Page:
Not only is Mark Twain's Jim an iconographic literary character, but his role in The Adventures of Huckleberry Finn has also provided him with iconographic status in the discipline of literary criticism more generally. Here Rawles supplies Jim's own back story in an elegantly structured and genuinely developed fiction informed by classic slave narratives. Faced with a marriage proposal, sixteen-year-old freeborn Marianne turns to her slave-born grandmother for counsel. Sadie offers her own story of lifelong hardship, lasting love, choking losses, and hope regained. Jim was, indeed, Sadie's true romance, but the vagaries of slave holding, punishment, and banishment all militated against their marriage lasting through the fullness of their lives. Sadie tells her story in several vignettes prompted by the treasures she has kept in a canning jar across the years: a bit of clay pottery, a child's tooth, a gold button, and a bit of corncob pipe. Students reading Huckleberry Finn are a prime audience for this accessible and revealing new story, but teens who enjoy family romance or contemporary African American fiction will be rewarded and bring insight to the older text when later meeting it. Hoggatt's chapter-heading illustrations echo the narrative with visual symbols of Sadie's life and suggest to teachers and other reading group leaders possible activities to extend the experience of this text through various art and craft activities. This book is highly recommended for all libraries serving American teens. VOYA CODES: 5Q 3P S A/YA (Hard to imagine it being any better written; Will appeal with pushing; Senior High, defined as grades 10 to 12; Adult-marketed book recommended for YoungAdults). 2005, Crown, 176p., Ages 15 to Adult.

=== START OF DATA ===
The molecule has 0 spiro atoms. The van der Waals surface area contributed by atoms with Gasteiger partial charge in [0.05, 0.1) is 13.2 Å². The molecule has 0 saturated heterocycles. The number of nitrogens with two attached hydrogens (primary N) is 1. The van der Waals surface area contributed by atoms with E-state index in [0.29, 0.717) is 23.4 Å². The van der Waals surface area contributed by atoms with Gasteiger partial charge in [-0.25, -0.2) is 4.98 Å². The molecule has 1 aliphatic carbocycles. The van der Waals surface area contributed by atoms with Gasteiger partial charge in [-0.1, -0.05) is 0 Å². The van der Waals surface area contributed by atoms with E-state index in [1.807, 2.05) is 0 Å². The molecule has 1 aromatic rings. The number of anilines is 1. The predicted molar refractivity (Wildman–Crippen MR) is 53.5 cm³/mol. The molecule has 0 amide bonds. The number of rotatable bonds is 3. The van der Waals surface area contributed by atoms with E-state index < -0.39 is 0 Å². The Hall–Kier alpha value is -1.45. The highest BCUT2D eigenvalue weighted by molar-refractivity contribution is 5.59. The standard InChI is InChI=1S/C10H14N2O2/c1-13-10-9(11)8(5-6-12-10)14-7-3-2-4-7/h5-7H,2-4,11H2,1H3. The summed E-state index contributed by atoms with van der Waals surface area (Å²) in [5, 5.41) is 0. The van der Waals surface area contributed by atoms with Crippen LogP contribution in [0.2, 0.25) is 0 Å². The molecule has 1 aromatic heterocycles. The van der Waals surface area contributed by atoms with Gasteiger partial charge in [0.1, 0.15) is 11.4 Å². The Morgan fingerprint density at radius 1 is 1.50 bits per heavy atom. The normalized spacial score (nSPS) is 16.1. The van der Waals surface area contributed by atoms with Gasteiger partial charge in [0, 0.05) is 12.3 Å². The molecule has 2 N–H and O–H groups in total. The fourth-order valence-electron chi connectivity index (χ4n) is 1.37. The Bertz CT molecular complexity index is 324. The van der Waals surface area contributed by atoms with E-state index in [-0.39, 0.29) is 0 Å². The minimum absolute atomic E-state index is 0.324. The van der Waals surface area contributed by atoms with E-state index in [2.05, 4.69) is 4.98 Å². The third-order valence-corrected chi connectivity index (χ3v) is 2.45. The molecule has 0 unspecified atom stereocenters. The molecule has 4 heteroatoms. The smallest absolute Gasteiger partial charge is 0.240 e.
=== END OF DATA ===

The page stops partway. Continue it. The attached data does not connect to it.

Told entirely in dialect, this first-person narrative features Sadie, a third-generation slave emancipated during the Civil War. Sadie is making a quilt with her granddaughter, Marianne Libre, who was born free and must decide whether to marry and move away or remain with the grandmother who raised her. This inspires Sadie to tell the story of her own separation and loss. It is Sadie's story, but it is an archetypal story likely shared in some form by most slaves. In particular, Sadie recalls her husband, Jim, and their two children. Jim was sold away and later escaped to freedom with none other than Huckleberry Finn (a surprising detail that is not further developed). Sadie was later sold away from her children, neither of whom survived to freedom. As Sadie tells this story, she clearly depicts both her inner life and the details of her daily existence. The intimate and immediate nature of the narrative draws the reader quickly into Sadie's story of physical and emotional pain. Rawles won the American Book Award for her first novel, Love Like Gumbo; this new work is highly recommended for all YA and academic fiction collections.-Rebecca Stuhr, Grinnell Coll. Libs., IA Copyright 2004 Reed Business Information.